My house is a black hole. It is a bizarre cosmic anomaly. Apparently, things that come into it mysteriously disappear, never to be seen again. Typically, it is usually one of a pair: One sock. One shoe. One hamster (yes, there were originally two of them).
The other strange thing about these missing items is, they almost always belong to either my husband or my children ... never me. Which begs the question:
“Mom, have you seen my shoe?”
“What shoe?” I ask innocently.
“The other one that looks like this,” says my son, holding up a tattered looking sneaker. “Did you move it?”
“NO,” I say indignantly. “If it’s not where you left it then the house ate it.”
I don’t know why they always assume I either hid the object in question or I have some kind of psychic knowledge as to its whereabouts. Of course, it may have to do with the fact that I am perpetually putting things back where they belong, which is not typically where the owner of said sock or shoe left their belongings. But I do not arbitrarily move things or hide them just to make my family crazy. OK, sometimes, I do that. But only when I’m bored.
Knowing that we have this strange situation, I have often hoped that things like my husband’s favorite ugly shirt, my daughter’s ratty fleece, and my son’s smelly sneakers would get sucked up into the vortex. But unfortunately, it’s usually just the non-offensive items that go missing in action.
Most of the time the wayward item turns up as soon as the owner remembers where they ditched it, dumped it or peeled it off their foot. Sometimes, however, it really does seem that it has been swallowed up by our house. The good news is the black hole has a sensitive stomach and will usually regurgitate the missing item back into the family room within a week of devouring it.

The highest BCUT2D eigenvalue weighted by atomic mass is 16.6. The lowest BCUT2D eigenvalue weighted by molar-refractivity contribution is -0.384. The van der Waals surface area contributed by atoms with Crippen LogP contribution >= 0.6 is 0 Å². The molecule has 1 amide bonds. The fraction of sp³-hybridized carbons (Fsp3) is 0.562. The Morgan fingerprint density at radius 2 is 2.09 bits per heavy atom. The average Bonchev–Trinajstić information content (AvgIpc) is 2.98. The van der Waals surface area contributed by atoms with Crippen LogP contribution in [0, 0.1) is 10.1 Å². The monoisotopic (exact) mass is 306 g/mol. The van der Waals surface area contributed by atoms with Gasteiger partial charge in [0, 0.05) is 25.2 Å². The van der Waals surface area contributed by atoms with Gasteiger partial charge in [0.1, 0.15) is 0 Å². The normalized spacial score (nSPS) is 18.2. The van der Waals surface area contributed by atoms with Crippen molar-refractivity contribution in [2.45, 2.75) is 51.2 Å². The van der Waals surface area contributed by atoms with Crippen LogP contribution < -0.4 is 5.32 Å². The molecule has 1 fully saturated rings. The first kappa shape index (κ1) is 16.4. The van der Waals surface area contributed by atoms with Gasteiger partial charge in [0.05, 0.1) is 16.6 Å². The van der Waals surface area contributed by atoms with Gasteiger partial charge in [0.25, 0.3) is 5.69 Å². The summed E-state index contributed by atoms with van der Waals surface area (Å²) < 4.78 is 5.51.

But not always.
Such was the case of the missing Ugg.
It is usually pretty easy to find the Uggs. They are either on my daughter’s feet or in a heap by the back door. But one day, one Ugg disappeared.
“Mom, have you seen my brown Ugg?” asked the Ugg’s owner.
“It’s on your foot,” I said glancing down.
“No, the other Ugg, duh.” she said to her mother, the Ugg idiot.
“Where did you take them off?”
“By the back door. But this morning there was only one Ugg there,” she explained.
Since I knew I didn’t move the Ugg and she knew she didn’t move the Ugg, as far as I was concerned, there was only one reasonable answer.
“The house ate it,” I responded. Although my daughter was keenly aware of this phenomenon, she refused to believe that her precious Ugg had been sucked up into the vortex of our home. For half an hour, we turned the place upside down, but alas, the lost Ugg remained lost. She finally gave in to the inevitable, put on a pair of sneakers (of which there were still two) and went out to meet friends.
Later that day, I walked around the house collecting dog frisbees and dog toys that lay scattered around the floor and went to deposit them in the dog’s toy bin. But just as I was about to dump everything in the box, something brown and fuzzy at the bottom of the bin caught my eye.
I reached in and pulled out a tattered brown boot, hardened with copious amounts of dried dog drool.
Shaking my head, I realized there was really only one word to describe the boot.
This is a repeated Lost in Suburbia column, which has appeared in GateHouse Media newspapers since 2008. As Tracy Beckerman’s main column is shifting focus - her kids are grown and she has moved back to the city - we are rerunning her earlier work for readers who may have missed these the first time around. You can follow her on Facebook at https://www.facebook.com/LostinSuburbiaFanPage/ and on Twitter at https://twitter.com/tracybeckerman.